COVID-19

In China, coronavirus curbs New Year celebrations … and spending

Jennifer Pak Jan 24, 2020
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Shoppers wearing masks Wednesday prepare for Lunar New Year in Wuhan, ground zero of the coronavirus outbreak. Photo by Getty Images
COVID-19

In China, coronavirus curbs New Year celebrations … and spending

Jennifer Pak Jan 24, 2020
Shoppers wearing masks Wednesday prepare for Lunar New Year in Wuhan, ground zero of the coronavirus outbreak. Photo by Getty Images
HTML EMBED:
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China has taken the extraordinary step of locking down city of Wuhan in central Hubei province and cutting transport links to several other surrounding cities in a bid to contain the spread of a virus that has killed at least 26 people.

More than 800 people have been infected by the new coronavirus in China and cases have been reported in nine other countries, including the United States.

Chinese officials shut public transportation, movie theaters and internet cafes in Wuhan, a city of 11 million people and the epicenter of the virus’ outbreak. Residents are being told not leave the city without “specific reasons.”

Variations of these countermeasures are in place in surrounding cities in Hubei province.

The impact extends 500 miles away to Shanghai, where the financial center is not under lock down.

“This time last year, there were a lot of people walking by on Lunar New Year’s Eve, but there aren’t so many now,” fruit stand vendor Qiu Jianxian said. “Many won’t leave their homes because of the coronavirus.”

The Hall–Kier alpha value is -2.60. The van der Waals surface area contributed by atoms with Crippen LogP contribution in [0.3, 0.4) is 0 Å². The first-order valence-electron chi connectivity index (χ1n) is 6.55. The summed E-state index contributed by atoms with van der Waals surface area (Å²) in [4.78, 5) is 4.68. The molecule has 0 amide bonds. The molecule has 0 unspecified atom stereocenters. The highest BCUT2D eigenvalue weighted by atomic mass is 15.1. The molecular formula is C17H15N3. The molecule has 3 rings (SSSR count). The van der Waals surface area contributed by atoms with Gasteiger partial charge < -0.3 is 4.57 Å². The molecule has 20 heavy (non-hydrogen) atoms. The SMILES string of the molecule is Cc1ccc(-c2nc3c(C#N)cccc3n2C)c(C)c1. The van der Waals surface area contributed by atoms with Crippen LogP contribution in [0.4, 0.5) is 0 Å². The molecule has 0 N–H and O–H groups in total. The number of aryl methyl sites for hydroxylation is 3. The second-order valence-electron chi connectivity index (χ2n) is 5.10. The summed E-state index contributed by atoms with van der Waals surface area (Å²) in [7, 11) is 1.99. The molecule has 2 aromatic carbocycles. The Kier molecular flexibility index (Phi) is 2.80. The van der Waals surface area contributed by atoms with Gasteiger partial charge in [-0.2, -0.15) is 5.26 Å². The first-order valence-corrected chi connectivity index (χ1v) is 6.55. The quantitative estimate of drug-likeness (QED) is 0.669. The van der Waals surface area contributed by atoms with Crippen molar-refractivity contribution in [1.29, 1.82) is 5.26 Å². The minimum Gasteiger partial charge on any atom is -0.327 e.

The Taikoo Hui mall in Shanghai on Lunar New Year's Eve. Normally the mall is teaming with shoppers during the lunch hour but not this holiday. (Credit: Jennifer Pak/Marketplace)
The HKRI Taikoo Hui mall in Shanghai on Lunar New Year’s Eve. Normally the mall is teeming with shoppers during the lunch hour, but not this holiday. (Jennifer Pak/Marketplace)

Those who are leaving their homes, like Jolin Guo, aren’t traveling beyond Shanghai.

“Normally I would travel abroad or go back to my hometown in central Henan province,” she said.

This is the height of the Lunar New Year celebrations, when Chinese people typically make some 400 million trips over the weeklong holiday.

Despite the coronavirus, many have still decided to travel.

Helen Jin and her family flew from northeastern China to Shanghai on Thursday. They came prepared and are wearing face masks.

“We will avoid crowded places, like we planned to go to the Shanghai Disneyland Park, but we canceled it,” Jin said.

A notice put up by building management where Marketplace's Shanghai bureau is located, reminds tenants to "avoid going out, wash hands, wear a mask and don't eat raw foods." (Credit: Jennifer Pak/Marketplace)
A notice put up by building management where Marketplace’s Shanghai bureau is located reminds tenants to “avoid going out, wash hands, wear a mask and don’t eat raw foods.” (Jennifer Pak/Marketplace)

Hours later, Shanghai Disneyland announced on its website that it will close the theme park on Saturday as part of a response to the “prevention and control of the disease outbreak.”

“We will continue to carefully monitor the situation and be in close contact with the local government, and we will announce the reopening date upon confirmation,” said the notice.

Other tourist attractions in Shanghai, like museums and skyscrapers like the Jin Mao Tower, have reportedly closed as well.

Nationwide, at least seven movies will not be released in theaters during the holiday period.

These efforts are a bid to prevent large crowds from gathering, which could make the virus spread more easily.

However, Shanghai residents like Edwin Yang still worry.

“Our media doesn’t report everything. If the virus spreads, it’ll be quick because the population in Shanghai and China is dense,” Yang said.